If you could painlessly wipe out your worst memory, would you do it? What do you think would happen if you did?
This speculative near-future novel has been carefully crafted to serve up a piercing, gripping, thought provoking look at what would happen if technology developed to the point to be able to wipe out a person’s specific memory of an event. The novel circles around the central question of how do painful memories impact our personalities, our happiness, our sense of self, as well as the unfolding choices we make for the rest our lives. And it turns out there’s no singular answer.
The tech company Nepenthe has developed a chemical memory erasure technique. Like all science, the trials start out messy with realizations of just how memories intricately link together, and that wiping out one painful memory can impinge on many more.
Once refined, Nepenthe opened multiple clinics throughout England, which are pricey and discreet to protect the identities of its clients. There are also multiple levels of secrecy and deception for those who do not want other to know what memory has been wiped out, and the self-deception of those who opt to have their own memory of the memory wipe erased as well. This latter choice comes along with accountants, bankers, and lawyers to cover up that the procedure ever took place, leaving no financial trace and rock-solid NDAs in place.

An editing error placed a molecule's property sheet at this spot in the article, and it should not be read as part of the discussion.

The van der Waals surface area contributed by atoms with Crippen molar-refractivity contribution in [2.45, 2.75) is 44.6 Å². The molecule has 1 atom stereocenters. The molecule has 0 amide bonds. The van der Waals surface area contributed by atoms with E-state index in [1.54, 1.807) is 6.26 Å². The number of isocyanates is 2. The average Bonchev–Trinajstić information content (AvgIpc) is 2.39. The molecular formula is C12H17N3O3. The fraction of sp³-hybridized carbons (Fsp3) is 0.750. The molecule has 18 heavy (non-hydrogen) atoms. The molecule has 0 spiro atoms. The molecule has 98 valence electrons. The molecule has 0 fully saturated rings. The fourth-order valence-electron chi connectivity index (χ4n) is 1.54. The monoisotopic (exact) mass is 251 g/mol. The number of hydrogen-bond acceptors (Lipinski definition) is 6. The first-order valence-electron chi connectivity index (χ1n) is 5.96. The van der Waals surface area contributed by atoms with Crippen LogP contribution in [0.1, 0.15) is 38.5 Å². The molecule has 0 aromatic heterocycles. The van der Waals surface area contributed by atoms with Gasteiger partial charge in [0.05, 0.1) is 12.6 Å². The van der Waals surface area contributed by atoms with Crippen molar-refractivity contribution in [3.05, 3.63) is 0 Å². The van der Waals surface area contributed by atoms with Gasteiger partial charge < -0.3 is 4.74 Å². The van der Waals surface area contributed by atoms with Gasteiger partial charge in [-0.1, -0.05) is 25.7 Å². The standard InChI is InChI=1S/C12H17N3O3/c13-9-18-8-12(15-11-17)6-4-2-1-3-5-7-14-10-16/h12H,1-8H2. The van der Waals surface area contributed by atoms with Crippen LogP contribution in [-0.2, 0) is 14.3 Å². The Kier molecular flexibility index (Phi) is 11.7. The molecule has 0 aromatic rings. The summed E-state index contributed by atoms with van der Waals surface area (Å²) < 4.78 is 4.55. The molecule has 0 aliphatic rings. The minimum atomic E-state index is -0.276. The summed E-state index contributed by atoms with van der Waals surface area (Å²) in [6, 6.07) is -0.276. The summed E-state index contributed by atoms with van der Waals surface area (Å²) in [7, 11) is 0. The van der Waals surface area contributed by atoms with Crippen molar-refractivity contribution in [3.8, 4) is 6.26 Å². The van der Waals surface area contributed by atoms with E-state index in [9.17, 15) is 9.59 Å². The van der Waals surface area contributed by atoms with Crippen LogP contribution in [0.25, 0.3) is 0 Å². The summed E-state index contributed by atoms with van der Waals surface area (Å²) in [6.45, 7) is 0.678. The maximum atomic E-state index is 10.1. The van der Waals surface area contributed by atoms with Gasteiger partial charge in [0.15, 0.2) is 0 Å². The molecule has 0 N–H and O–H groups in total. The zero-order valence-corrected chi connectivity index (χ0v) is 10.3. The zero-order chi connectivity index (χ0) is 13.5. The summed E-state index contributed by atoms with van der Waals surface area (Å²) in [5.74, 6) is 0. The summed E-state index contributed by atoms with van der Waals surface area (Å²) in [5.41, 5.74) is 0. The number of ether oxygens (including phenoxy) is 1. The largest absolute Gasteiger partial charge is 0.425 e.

All’s going well, or seems to be, until people who have had the procedure start reporting “memory traces” where the erased memory starts to regenerate. Protests and a class action lawsuit ensue, with the outcome being that those who want their memory restored can have it done and even those who had opted to wipe the memory of having had the procedure get notified that they indeed had a memory wipe and the right to have it restored. Mayhem ensues as no clients know what memory they had erased.
To circle all ethical dimensions of this, the novel sweeps us in and out of the lives of four people who have had memory wipes, as well as Nora and her boss Louise on the professional psychology staff. Among the four client plots we follow, there’s not a deep dive into character development but a variety of situations to ponder, including the erasure of a memory of a police officer involving shame and guilt over an action, by guardians of a troubled youth who want to eradicate childhood memories of both parents dying in a car crash, by a girl erasing her memory of a failed love affair, and a Mom who’s not sure what she’s erased but that it’s revelation may damage her marriage.
Ultimately the novel’s provocative philosophy overrides any of the intersecting plotlines, but I found myself okay with that as I fell deep into thought about the moral ambiguity and unpredictable outcomes of deploying a memory erasure.
In our current age we see this all the time: where our rapid tech developments have outstripped considerations of ethics and morality about deploying new tech. Just because we can do something thanks to advanced tech, does it mean we should?
Thanks to Scribner and NetGalley for an advanced reader’s copy.